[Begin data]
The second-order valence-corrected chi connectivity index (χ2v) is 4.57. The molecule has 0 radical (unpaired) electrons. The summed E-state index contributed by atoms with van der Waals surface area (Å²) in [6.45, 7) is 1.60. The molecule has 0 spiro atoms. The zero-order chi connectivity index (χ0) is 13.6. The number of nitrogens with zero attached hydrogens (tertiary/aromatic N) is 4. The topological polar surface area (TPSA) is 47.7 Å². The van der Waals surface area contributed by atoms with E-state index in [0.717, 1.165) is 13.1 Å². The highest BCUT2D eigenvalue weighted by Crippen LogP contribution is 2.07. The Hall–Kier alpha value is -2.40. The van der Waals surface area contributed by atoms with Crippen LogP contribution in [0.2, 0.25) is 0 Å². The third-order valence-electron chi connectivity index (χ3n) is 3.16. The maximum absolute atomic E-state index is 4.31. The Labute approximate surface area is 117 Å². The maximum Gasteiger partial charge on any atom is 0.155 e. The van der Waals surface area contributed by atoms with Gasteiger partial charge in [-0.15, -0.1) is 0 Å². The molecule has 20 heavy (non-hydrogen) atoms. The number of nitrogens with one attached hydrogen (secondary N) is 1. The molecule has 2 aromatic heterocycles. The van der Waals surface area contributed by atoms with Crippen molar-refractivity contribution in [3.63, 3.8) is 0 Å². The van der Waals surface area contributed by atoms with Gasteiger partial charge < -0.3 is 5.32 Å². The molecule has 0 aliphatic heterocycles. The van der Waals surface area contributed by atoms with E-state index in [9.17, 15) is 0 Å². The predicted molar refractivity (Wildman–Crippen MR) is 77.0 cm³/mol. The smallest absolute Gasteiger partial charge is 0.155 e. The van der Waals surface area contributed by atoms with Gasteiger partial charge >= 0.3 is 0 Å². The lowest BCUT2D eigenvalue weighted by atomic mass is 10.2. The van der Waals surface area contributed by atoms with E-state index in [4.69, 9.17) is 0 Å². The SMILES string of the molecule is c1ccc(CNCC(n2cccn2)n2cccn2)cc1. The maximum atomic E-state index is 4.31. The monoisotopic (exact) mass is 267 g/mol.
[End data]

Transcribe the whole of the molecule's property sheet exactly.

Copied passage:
The second-order valence-corrected chi connectivity index (χ2v) is 4.57. The molecule has 0 radical (unpaired) electrons. The summed E-state index contributed by atoms with van der Waals surface area (Å²) in [6.45, 7) is 1.60. The molecule has 0 spiro atoms. The zero-order chi connectivity index (χ0) is 13.6. The number of nitrogens with zero attached hydrogens (tertiary/aromatic N) is 4. The topological polar surface area (TPSA) is 47.7 Å². The van der Waals surface area contributed by atoms with E-state index in [0.717, 1.165) is 13.1 Å². The highest BCUT2D eigenvalue weighted by Crippen LogP contribution is 2.07. The Hall–Kier alpha value is -2.40. The van der Waals surface area contributed by atoms with Crippen LogP contribution in [0.2, 0.25) is 0 Å². The third-order valence-electron chi connectivity index (χ3n) is 3.16. The maximum absolute atomic E-state index is 4.31. The Labute approximate surface area is 117 Å². The maximum Gasteiger partial charge on any atom is 0.155 e. The van der Waals surface area contributed by atoms with Gasteiger partial charge in [-0.15, -0.1) is 0 Å². The molecule has 20 heavy (non-hydrogen) atoms. The number of nitrogens with one attached hydrogen (secondary N) is 1. The molecule has 2 aromatic heterocycles. The van der Waals surface area contributed by atoms with Crippen molar-refractivity contribution in [3.63, 3.8) is 0 Å². The van der Waals surface area contributed by atoms with Gasteiger partial charge < -0.3 is 5.32 Å². The molecule has 0 aliphatic heterocycles. The van der Waals surface area contributed by atoms with E-state index in [9.17, 15) is 0 Å². The predicted molar refractivity (Wildman–Crippen MR) is 77.0 cm³/mol. The smallest absolute Gasteiger partial charge is 0.155 e. The van der Waals surface area contributed by atoms with Gasteiger partial charge >= 0.3 is 0 Å². The lowest BCUT2D eigenvalue weighted by atomic mass is 10.2. The van der Waals surface area contributed by atoms with E-state index in [4.69, 9.17) is 0 Å². The SMILES string of the molecule is c1ccc(CNCC(n2cccn2)n2cccn2)cc1. The maximum atomic E-state index is 4.31. The monoisotopic (exact) mass is 267 g/mol.